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View Full Version : Tips & Tricks for Bio 101 project



PrincessLeyla
01-28-2010, 12:51 PM
This is a bit silly ... but I'm hoping to learn something about this method of growing ... me and my two lab partners are wanting to make a small, cheap, hydroponic set up for Alaskan Pea Plants (hardy) for a 15 week project ... just a foray into hydroponics. None of us has done this before. I was thinking ... A tray, PVC pipe w/ holes drilled into it, and little wire baskets maybe? I'm posting this here to see if any of you more advanced peeps out there can point me to some appropriate teks and/or tell me the very most basic things we'll have to do to keep our little pea plant hydro system alive (food, FAE, ph, water exchange, etc etc ...) I'm a bit overwhelmed by the sheer amount of information out there and in here and don't really know anything about it.
Please and THANKYOU :) peace :confused: :p :cool:

ChairFace
02-08-2010, 06:53 PM
Hydroponics can definitely be overwhelming for people just starting out. Here's an idea that will keep the costs low:

Hydroponic growing is any method of growing that doesn't utilize soil. Coco coir would be good because it has the moisture retention of soil (less watering) while being inert (meaning you have to add all the nutrients that the plant needs). And it's cheap. You can get a bale that will make 65-70 liters of coco for under $15.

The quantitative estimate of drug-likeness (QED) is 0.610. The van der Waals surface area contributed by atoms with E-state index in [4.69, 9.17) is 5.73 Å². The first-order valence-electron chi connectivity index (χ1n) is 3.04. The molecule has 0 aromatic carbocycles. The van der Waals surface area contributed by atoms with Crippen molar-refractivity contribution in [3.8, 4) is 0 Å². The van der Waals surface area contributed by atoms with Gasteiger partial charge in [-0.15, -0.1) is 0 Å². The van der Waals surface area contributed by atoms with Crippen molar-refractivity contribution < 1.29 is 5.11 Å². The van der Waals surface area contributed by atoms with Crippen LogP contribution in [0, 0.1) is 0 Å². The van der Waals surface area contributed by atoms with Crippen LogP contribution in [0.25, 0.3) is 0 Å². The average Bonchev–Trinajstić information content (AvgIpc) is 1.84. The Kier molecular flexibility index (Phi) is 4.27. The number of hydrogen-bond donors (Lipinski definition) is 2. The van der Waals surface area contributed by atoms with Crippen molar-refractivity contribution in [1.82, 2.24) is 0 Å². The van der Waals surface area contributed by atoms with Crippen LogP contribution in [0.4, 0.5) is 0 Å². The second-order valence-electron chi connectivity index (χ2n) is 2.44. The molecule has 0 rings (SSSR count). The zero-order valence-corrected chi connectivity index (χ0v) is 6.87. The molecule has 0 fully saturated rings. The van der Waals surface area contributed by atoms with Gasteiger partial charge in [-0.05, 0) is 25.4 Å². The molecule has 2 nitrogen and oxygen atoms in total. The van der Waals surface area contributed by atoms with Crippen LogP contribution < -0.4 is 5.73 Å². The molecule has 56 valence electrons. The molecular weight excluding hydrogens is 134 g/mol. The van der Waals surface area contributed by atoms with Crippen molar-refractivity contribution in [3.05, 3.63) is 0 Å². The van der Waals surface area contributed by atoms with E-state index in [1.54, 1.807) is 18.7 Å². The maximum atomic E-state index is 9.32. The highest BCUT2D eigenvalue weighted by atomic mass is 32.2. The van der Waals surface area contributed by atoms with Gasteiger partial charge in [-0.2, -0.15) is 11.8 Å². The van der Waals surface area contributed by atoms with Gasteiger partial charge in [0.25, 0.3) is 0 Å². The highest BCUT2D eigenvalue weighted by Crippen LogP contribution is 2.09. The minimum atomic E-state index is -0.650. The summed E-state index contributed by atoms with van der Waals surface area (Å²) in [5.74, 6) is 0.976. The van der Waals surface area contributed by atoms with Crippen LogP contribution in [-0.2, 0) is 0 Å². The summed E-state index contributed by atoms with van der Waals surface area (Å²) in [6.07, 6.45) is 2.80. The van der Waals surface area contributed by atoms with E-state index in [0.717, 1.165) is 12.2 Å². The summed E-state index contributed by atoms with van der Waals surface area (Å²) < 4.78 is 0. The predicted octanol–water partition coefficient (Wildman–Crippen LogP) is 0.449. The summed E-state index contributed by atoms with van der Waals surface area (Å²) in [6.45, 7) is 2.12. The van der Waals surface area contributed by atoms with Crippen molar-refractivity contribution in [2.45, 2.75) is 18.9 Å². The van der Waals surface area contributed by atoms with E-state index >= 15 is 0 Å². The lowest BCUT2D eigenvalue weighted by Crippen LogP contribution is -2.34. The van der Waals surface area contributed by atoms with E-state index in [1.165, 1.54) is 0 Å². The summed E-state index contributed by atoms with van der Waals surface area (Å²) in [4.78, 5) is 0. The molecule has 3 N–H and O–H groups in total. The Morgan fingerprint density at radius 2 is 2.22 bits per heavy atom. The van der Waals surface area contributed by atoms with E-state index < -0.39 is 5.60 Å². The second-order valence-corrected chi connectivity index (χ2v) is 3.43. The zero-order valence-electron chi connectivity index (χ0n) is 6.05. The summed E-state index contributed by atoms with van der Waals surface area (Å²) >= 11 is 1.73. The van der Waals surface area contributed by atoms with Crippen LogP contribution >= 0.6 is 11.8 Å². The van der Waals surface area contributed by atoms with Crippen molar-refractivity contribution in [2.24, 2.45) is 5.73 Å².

After the seedlings/clones have roots coming out from the bottom of whatever you are rooting them in, I'd suggest moving them to one gallon grow containers. You bale of coco should fill about 18 of these, though you can buy it in smaller quantities. You should hand water them once a day. We also sell saucers to catch the runoff, though obviously you can make these yourself as well.

Then you need nutrients. I would reccomend CNS17 Grow for Soil/Coco. This goes for under $10 for a quart. Make sure you follow the directions on the bottle. You might also want to consider getting an enhancer like Floralicious Plus and a rooting agent like Rhizotonic, both of which are helpful but not necessary. You might also want a pH control kit. We sell them retail for about $20, which includes a testing solution as well as an acid and a base to adjust pH.

As for lighting, a t5 system or compact flourescent should be sufficient for vegetative growth, but I'd reccomend not buying a lighting system that is not designed for horticultural applications.

Though this setup is not as interesting as the one you were thinking of, it's a lot easier and cheaper (should come out to around 200 to 300 retail at BGH). But, of course, ingenuity is always welcome in hydroponics as long as you keep in mind the plant's fundamental needs.

If you want your plants to produce flowers, give us a call. This should serve you for vegetative. Hope this helps!